Sunday Night Futures
32 minutes ago
U.K. Prime Minister David Cameron’s planned budget cuts increases the chance the economy will slip back into recession, said Geoffrey Dicks, who heads economic forecasting at Britain’s new fiscal watchdog.Someone in the British government knows their macro and someone doesn't. Guess who? From Professor Brad DeLong:
Responding to questions during a parliamentary hearing in London today, Dicks said measures proposed in the June 22 budget led his office to shave 0.5 percentage points from its growth forecast in the “near term.” His Office for Budget Responsibility predicts an expansion of 1.2 percent in 2010.
“There are some budget measures which will have reduced demand,” Dicks told the Treasury Committee, which scrutinizes economic policy. “The near-term outlook for GDP is not as good as it was before the budget. I still don’t think that will mean a double dip, but logically the chances of that happening have increased.”
Yep. This many months after the start of the Great Depression, the British economy was rapidly converging back to its pre-depression level of production under Chancellor of the Exchequer Neville Chamberlain's policy of using stimulative policies to restore the price level to its pre-Great Depression trajectory.Reality continues to intrude rudely and sharply into the proposals of the austerity crowd. Yet, despite the overwhelming amount of data that disproves their central thesis, they continue to cry for austerity. Obviously, facts, data and logic are meaningless now, as, despite the fact that that we have an overwhelming amount of data, we continue to hear from people who argue on the other side of them. We are clearly through the looking glass in regards our public discourse.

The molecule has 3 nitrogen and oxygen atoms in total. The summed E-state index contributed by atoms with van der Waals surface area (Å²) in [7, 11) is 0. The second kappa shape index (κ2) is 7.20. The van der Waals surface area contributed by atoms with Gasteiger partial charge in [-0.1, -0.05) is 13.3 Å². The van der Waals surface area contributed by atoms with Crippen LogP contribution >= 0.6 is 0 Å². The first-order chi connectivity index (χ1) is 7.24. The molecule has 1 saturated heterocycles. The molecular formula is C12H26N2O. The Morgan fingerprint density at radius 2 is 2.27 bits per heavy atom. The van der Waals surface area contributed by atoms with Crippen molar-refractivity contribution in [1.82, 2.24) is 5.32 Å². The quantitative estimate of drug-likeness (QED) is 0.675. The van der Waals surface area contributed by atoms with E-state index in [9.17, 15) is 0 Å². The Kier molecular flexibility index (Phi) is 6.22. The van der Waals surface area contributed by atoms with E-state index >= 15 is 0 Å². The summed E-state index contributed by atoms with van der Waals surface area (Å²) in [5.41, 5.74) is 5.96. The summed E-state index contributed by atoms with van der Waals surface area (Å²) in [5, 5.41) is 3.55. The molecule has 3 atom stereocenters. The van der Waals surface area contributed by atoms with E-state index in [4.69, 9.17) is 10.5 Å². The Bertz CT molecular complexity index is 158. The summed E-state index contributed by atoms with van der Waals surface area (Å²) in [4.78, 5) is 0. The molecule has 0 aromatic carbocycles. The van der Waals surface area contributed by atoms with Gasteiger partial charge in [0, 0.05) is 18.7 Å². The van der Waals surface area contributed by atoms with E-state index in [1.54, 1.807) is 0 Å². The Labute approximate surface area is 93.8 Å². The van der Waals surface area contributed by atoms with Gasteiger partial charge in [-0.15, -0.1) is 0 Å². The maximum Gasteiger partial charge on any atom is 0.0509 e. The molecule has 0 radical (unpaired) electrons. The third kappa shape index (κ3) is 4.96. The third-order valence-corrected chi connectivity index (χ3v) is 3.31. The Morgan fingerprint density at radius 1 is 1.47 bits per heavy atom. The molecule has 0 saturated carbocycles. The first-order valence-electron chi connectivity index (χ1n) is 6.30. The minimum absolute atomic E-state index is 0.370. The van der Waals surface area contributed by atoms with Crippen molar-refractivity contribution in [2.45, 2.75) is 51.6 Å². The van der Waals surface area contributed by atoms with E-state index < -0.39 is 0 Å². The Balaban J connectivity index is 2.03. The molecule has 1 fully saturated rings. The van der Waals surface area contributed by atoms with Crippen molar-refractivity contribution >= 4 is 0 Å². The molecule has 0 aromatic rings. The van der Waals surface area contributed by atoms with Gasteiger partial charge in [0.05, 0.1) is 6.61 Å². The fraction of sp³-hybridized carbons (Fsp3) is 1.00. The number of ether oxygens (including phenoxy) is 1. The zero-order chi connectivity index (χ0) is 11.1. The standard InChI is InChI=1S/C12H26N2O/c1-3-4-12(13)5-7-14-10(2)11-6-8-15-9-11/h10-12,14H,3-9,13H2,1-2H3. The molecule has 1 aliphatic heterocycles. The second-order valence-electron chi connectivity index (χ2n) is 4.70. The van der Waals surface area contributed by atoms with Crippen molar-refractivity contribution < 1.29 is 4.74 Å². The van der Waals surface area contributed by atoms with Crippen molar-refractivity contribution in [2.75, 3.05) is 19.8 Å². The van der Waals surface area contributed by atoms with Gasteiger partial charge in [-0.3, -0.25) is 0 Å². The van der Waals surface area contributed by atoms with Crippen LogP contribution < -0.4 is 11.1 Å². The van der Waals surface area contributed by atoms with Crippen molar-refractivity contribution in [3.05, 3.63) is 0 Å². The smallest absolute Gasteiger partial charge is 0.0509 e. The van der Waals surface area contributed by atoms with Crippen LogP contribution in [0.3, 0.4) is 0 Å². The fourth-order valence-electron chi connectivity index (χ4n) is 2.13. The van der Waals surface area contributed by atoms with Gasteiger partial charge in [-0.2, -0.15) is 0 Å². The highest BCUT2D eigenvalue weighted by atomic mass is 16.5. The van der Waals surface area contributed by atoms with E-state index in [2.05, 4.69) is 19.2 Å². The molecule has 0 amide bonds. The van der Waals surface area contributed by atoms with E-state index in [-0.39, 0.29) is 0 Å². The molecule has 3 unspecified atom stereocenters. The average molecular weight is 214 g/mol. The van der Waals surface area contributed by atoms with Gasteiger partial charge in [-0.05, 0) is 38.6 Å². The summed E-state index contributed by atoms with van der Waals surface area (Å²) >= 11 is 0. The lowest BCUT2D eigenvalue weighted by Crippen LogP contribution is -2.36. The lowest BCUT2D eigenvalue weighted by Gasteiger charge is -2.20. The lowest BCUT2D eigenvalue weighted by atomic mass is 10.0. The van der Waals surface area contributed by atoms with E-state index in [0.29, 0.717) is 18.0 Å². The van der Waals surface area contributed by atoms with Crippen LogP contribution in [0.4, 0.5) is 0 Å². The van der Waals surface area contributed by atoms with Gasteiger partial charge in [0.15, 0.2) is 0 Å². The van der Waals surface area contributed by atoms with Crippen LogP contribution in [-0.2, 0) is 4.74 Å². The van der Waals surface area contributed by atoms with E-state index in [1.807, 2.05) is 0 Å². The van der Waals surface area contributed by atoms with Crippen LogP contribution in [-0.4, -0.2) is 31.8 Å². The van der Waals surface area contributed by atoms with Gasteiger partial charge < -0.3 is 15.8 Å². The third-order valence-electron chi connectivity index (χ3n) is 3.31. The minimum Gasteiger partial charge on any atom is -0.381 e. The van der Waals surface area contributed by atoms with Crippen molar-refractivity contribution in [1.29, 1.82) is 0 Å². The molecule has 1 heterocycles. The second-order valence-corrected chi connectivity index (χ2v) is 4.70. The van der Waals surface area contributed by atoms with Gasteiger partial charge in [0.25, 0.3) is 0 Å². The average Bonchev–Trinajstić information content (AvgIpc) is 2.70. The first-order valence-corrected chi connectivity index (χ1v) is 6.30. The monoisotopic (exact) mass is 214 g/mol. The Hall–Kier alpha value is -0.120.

By contrast, the Cameron-Osborne policies of expansion-through-austerity have produced a flatline for real GDP, and the odds are high that British real GDP is headed down again.
In less than a year, if current forecasts come true, the Cameron-Osborne Depression will not be the worst depression in Britain since the Great Depression, but the worst depression in Britain… probably ever.
That is quite an accomplishment.